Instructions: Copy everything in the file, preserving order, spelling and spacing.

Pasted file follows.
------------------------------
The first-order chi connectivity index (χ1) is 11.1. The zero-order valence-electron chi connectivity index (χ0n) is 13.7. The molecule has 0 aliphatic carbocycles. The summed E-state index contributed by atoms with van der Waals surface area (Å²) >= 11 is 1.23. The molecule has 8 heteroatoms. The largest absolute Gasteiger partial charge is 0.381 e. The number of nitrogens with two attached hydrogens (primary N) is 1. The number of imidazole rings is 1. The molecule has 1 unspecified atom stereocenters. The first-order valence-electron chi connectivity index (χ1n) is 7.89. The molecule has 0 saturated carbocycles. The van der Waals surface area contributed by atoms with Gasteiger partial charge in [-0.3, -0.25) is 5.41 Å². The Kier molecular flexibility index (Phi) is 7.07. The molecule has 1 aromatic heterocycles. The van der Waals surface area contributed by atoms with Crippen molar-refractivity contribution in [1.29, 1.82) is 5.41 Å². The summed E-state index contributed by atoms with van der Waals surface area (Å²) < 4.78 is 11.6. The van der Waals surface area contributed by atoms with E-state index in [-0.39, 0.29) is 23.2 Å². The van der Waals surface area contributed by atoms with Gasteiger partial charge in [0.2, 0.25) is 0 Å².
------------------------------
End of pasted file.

The first-order chi connectivity index (χ1) is 11.1. The zero-order valence-electron chi connectivity index (χ0n) is 13.7. The molecule has 0 aliphatic carbocycles. The summed E-state index contributed by atoms with van der Waals surface area (Å²) >= 11 is 1.23. The molecule has 8 heteroatoms. The largest absolute Gasteiger partial charge is 0.381 e. The number of nitrogens with two attached hydrogens (primary N) is 1. The number of imidazole rings is 1. The molecule has 1 unspecified atom stereocenters. The first-order valence-electron chi connectivity index (χ1n) is 7.89. The molecule has 0 saturated carbocycles. The van der Waals surface area contributed by atoms with Gasteiger partial charge in [-0.3, -0.25) is 5.41 Å². The Kier molecular flexibility index (Phi) is 7.07. The molecule has 1 aromatic heterocycles. The van der Waals surface area contributed by atoms with Crippen molar-refractivity contribution in [1.29, 1.82) is 5.41 Å². The summed E-state index contributed by atoms with van der Waals surface area (Å²) < 4.78 is 11.6. The van der Waals surface area contributed by atoms with E-state index in [-0.39, 0.29) is 23.2 Å². The van der Waals surface area contributed by atoms with Gasteiger partial charge in [0.2, 0.25) is 0 Å².